Team USA had a few standouts, including Kuzma (35 points on 15-27 shooting), Tatum (30 points on 12-24 shooting), Donovan Mitchell (20 points, nine assists, seven rebounds), and Trae Young (25 points, 10 assists, seven rebounds). All were deserving of the MVP, but the award ultimately went to Kuzma.
Tonight, we go a little deeper into All-Star Weekend with the Dunk Contest, Three-Point Shooting Contest, and the Skills Challenge. Stay tuned!
NBA Daily: Can Tobias Harris Put the 76ers Over the Top?
Shane Rhodes breaks down whether the addition of Tobias Harris can push the 76ers into the NBA Finals.
The Philadelphia 76ers made perhaps the biggest move of trade season when they acquired Tobias Harris from the Los Angeles Clippers. Harris, in the midst of a career year, was on the path to a lucrative contract come this summer. But, with an uncertain future in Los Angeles, Philadelphia capitalized and made their move to win now.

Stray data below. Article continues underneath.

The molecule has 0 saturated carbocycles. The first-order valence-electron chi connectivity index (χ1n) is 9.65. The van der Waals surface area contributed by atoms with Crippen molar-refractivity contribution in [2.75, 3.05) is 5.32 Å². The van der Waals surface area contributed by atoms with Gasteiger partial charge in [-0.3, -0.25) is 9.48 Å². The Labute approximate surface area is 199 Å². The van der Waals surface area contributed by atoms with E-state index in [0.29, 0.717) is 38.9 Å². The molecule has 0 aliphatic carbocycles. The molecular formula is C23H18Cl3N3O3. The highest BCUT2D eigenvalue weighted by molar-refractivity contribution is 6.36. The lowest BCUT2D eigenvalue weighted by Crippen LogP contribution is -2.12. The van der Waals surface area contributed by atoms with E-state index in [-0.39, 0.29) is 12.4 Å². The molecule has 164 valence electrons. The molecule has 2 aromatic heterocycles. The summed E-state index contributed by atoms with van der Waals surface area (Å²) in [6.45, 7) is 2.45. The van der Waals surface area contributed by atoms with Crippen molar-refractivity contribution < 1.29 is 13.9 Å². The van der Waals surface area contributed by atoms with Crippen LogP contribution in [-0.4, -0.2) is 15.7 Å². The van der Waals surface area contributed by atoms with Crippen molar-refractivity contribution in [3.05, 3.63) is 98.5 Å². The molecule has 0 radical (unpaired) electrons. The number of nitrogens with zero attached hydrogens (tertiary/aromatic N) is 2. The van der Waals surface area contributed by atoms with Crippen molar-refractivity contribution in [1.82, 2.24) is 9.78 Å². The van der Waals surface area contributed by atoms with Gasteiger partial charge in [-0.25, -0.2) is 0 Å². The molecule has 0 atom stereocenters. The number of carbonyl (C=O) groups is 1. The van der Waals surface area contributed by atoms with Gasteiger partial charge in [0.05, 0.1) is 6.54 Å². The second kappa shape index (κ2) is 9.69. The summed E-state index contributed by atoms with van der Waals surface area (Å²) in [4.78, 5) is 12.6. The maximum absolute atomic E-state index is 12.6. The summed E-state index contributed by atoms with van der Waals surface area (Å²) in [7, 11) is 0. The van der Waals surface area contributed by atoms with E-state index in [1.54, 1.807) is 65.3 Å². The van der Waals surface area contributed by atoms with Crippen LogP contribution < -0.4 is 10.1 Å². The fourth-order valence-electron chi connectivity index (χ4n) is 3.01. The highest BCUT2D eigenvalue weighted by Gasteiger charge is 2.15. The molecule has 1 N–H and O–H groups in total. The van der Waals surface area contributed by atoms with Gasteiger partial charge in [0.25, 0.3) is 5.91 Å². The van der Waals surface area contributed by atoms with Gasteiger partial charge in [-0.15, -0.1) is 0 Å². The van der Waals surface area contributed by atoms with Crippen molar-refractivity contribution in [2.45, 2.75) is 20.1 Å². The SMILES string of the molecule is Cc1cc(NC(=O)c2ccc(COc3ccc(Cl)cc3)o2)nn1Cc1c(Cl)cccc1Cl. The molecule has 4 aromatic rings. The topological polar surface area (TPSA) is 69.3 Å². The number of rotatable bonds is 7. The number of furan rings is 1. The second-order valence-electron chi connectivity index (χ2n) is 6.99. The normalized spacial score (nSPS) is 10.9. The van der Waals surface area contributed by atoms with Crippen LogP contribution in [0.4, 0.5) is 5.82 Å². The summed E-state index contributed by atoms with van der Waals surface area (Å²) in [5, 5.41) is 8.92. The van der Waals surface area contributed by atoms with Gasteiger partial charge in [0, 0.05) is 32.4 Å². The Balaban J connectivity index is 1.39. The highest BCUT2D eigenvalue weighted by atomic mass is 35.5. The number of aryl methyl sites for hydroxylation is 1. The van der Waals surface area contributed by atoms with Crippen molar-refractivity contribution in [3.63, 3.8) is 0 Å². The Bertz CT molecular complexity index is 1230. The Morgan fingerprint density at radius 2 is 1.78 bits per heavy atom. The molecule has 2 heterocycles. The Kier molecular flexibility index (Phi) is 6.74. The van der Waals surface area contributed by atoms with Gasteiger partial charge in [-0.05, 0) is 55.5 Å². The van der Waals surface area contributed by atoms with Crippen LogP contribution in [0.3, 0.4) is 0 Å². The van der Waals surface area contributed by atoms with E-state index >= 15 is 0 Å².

In doing so, the 76ers have put together, arguably, the most talented starting roster in the Eastern Conference. But what exactly does Harris bring to the team, and can he put them over the top of their competition in the East?
Harris has very much looked the part of an All-Star this season and has given Brett Brown and the 76ers coaching staff yet another weapon with which to attack defenses. The 26-year-old has posted career highs in points (20.7), rebounds (7.8) and assists (2.8) per game, field goal percentage (49.7) and three-point percentage (43.0) this season and should prove a significant upgrade over Wilson Chandler, who was sent to Los Angeles in the trade, on both offense and defense.